CHICAGO (Reuters) - All U.S. children should be formally screened for autism twice by the age of 2, the nation's top pediatrician group recommended on Monday.
The new guidelines issued by the American Academy of Pediatrics focus on early intervention, which can improve a child's chances for effective treatment.
"If you recognize it earlier, you get them into treatment earlier," said Dr. Scott Myers, a pediatrician who specializes in neurodevelopment and who helped write two clinical reports designed to help pediatricians identify and manage autism.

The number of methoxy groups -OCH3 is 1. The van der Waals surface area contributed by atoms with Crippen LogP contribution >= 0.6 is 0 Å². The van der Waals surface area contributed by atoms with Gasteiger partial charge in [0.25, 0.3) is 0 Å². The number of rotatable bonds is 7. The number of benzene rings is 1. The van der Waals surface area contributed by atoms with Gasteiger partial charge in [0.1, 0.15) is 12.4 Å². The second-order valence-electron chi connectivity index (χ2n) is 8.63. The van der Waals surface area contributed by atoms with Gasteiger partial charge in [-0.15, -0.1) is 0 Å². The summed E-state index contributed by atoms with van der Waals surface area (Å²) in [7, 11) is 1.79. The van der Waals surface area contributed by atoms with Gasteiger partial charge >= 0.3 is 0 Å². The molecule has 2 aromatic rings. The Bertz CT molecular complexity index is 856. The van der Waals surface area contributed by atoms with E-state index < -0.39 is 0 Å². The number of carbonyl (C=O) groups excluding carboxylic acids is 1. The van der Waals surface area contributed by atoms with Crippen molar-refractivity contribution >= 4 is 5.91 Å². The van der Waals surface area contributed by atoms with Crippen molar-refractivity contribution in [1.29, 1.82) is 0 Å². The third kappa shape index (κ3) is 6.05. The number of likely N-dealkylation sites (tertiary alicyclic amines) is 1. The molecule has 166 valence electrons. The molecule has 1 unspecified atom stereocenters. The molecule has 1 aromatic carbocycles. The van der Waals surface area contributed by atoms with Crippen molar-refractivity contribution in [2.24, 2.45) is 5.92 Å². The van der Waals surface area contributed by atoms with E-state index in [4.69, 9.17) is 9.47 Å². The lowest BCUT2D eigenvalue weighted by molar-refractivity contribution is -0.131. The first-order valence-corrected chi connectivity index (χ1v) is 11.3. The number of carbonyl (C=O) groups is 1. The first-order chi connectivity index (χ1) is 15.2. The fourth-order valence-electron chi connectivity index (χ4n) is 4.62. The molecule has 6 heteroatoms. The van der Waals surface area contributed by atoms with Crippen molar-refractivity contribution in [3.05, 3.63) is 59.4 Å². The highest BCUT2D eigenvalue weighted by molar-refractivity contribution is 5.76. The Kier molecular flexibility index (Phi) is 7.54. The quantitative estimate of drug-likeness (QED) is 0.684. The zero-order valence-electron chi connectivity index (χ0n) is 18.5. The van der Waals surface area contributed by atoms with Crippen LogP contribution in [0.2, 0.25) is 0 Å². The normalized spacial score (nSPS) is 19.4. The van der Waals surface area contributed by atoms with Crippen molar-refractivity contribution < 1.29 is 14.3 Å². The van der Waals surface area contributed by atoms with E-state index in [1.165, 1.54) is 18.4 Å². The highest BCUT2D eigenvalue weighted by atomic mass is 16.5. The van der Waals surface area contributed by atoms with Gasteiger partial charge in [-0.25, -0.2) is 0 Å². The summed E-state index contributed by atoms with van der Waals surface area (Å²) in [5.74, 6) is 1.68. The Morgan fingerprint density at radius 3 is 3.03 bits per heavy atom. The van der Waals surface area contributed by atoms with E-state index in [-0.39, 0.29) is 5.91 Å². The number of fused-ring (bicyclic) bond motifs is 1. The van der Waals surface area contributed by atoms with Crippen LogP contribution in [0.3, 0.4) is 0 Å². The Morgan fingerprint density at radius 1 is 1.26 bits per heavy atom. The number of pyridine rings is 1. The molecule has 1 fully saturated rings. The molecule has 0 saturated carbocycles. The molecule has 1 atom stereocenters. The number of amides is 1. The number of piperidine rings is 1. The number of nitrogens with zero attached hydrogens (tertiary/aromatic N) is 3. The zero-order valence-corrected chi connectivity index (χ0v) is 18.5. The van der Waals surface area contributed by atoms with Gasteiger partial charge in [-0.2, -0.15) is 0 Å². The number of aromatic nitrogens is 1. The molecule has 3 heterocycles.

"Kids who start (treatment) earlier do better in the long run," Myers said in a telephone interview.
The guidelines for the first time call for universal screening of babies at the regular 18- and 24-month check-ups, regardless of whether there are warning signs. They will be published in the journal Pediatrics and on the group's Web site at http://www.aap.org
My wife works with the First Signs project. This initiative will probably become a nursing responsibility.